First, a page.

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Nama What?

By on July 9, 2015 in Spiritual Awakening

Nama What?

by Urban Zen-ist,

We have all heard of the word ‘Namaste’ but what does it really mean?

“Yoga, an ancient but perfect science, deals with the evolution of humanity. This evolution includes all aspects of one’s being, from bodily health to self-realization. Yoga means union – the union of body with consciousness and consciousness with the soul. Yoga cultivates the ways of maintaining a balanced attitude in day-to-day life and endows skill in the performance of one’s actions.”
~B.K.S. Iyengar

When I first started practicing yoga in group classes, I was puzzled by the way classes ended with palms together, bowing the head and saying the word “namaste”. I mean, I understood the head to the heart part but, huh? Nama-what? At first, I wasn’t sure what was going on, so I kept my head bowed but stayed silent, nervously glancing from under my bangs to see what else may be happening that I wasn’t aware of. After attending classes for a while, I decided that nothing mysterious was going on, but I still didn’t really know what this “namaste” business was about so I would half-heartedly repeat it after the teacher at the close of the practice.

Curiously, in class, no one ever seemed to address the meaning of this peculiar expression, so one afternoon following a particularly transformative practice I drove home and took matters in my own hands… I Googled it! What I found was a variety of definitions, most of which seemed to say; “I bow to you”, “reverence to you” or “the light in me honors the light in you”. It was all starting to make sense.

Once I had become aware of what Namaste signified, the gesture began to be less mysterious and much more meaningful and beautiful to me.

In the years since my first exposure to “namaste”, I have learned that the significance of this gesture extends far beyond even the simplest definition of “I bow to you”. Namaste is a humbling gesture. It has a deep spiritual significance that seeks to reduce our own ego in the presence of another person. I’ve learned that one of the most beautiful ways we can honor someone is to look them in the eye and really see them. Not the clothes they wear or the labels they cling to. Not their profession or status. Not the car they drive or the house they live in, but to really see their essence and to know that their essence is the same as mine. There is no separation.

The gesture of placing our palms together in front of the heart is called “anjali mudra” which means to honor or celebrate. A mudra is an energetic “seal” or circuit that guides the flow of energy and reflexes to the brain. Anjali mudra helps us to listen and to focus inwardly – both physically and mentally. It connects us with our higher self and when we practice it, we practice honoring and celebrating not only our higher self, but the higher self that resides within all living beings (the light in me honors the light in you).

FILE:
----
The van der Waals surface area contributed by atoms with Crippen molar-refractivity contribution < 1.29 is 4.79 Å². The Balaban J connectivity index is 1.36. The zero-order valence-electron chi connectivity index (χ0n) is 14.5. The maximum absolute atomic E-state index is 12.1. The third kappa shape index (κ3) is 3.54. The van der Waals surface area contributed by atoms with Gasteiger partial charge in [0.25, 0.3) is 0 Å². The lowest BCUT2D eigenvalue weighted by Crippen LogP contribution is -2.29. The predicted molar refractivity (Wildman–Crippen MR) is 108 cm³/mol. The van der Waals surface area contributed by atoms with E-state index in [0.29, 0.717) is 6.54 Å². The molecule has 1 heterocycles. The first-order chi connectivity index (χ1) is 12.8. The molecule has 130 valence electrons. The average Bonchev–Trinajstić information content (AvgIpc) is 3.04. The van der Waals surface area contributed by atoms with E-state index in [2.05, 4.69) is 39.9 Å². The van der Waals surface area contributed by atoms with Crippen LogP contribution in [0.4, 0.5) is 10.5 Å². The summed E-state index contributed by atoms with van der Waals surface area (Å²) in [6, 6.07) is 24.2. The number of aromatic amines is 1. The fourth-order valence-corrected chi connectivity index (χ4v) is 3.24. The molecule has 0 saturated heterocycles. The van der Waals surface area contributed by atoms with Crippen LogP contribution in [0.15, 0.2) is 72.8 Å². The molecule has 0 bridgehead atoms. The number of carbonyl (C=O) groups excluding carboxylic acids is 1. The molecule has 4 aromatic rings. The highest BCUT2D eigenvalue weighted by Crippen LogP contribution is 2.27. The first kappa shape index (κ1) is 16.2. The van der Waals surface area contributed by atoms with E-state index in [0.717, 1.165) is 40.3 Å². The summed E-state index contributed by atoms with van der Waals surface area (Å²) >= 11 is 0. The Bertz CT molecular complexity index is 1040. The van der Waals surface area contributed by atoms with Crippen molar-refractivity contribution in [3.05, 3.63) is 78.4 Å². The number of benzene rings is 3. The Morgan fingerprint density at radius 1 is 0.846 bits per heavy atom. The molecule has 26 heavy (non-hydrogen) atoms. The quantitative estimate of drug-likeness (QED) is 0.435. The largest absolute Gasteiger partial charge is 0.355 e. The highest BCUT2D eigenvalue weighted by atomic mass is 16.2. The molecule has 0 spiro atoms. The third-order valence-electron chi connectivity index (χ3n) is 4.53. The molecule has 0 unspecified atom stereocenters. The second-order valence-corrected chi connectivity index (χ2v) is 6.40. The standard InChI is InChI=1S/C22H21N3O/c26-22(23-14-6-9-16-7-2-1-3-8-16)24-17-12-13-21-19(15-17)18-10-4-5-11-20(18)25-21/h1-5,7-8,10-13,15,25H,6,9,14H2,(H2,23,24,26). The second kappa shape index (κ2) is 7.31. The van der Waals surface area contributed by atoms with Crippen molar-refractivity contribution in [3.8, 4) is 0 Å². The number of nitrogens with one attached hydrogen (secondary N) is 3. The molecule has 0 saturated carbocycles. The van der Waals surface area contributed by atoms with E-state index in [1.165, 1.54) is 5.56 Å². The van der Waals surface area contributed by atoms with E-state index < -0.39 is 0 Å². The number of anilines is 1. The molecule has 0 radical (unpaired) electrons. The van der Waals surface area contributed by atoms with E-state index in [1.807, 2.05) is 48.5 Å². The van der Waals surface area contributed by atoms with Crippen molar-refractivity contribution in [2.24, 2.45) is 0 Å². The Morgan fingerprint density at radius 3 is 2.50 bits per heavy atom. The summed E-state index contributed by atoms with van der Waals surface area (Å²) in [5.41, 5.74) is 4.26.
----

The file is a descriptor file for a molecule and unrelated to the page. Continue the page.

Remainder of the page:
Anjali mudra also signifies the opposition in all things which actually shows us how to find balance, like a child’s swing that moves up and down but eventually comes to rest in the center. Yoga has taught me that for a yogi, the center is the heart. As we move through an asana practice, we are moving and breathing which helps our energy to become balanced. Stretching our muscles creates the space for this to occur, as does deep, steady breathing. We remind ourselves of this search for balance by bringing our hands together in front of our heart, and when we do this periodically throughout our practice, it becomes a reminder to remember why we have come to our mat and what yoga means to us.

Namaste represents yoga… two seemingly opposing forces (masculine/feminine, inner/outer, light/dark, me/you) being joined together. The word yoga means to “yolk” (to join). It ultimately seeks to unite all opposites and dissolve any illusion of separateness that may exist. Anytime we weave inhale into exhale, or experience the turning of night into day with no definitive break in between, we are experiencing the presence of yoga.

The work we do on our yoga mat is merely a preparation for the real practice of yoga, which takes place the moment we roll up our mat and walk out into the world. We practice yoga each time we look into the eyes of another and see them, if only for a split second, and acknowledge on a deep level that we are the same.

Practice looking people in the eye when you encounter them or speak with them: the cashier at the grocery store, your neighbor, a co-worker. This helps to soften the barriers we often place between us and serves as a reminder to honor and celebrate not only your higher self, but also the higher self that resides within all living beings.

Until next time… Namaste!

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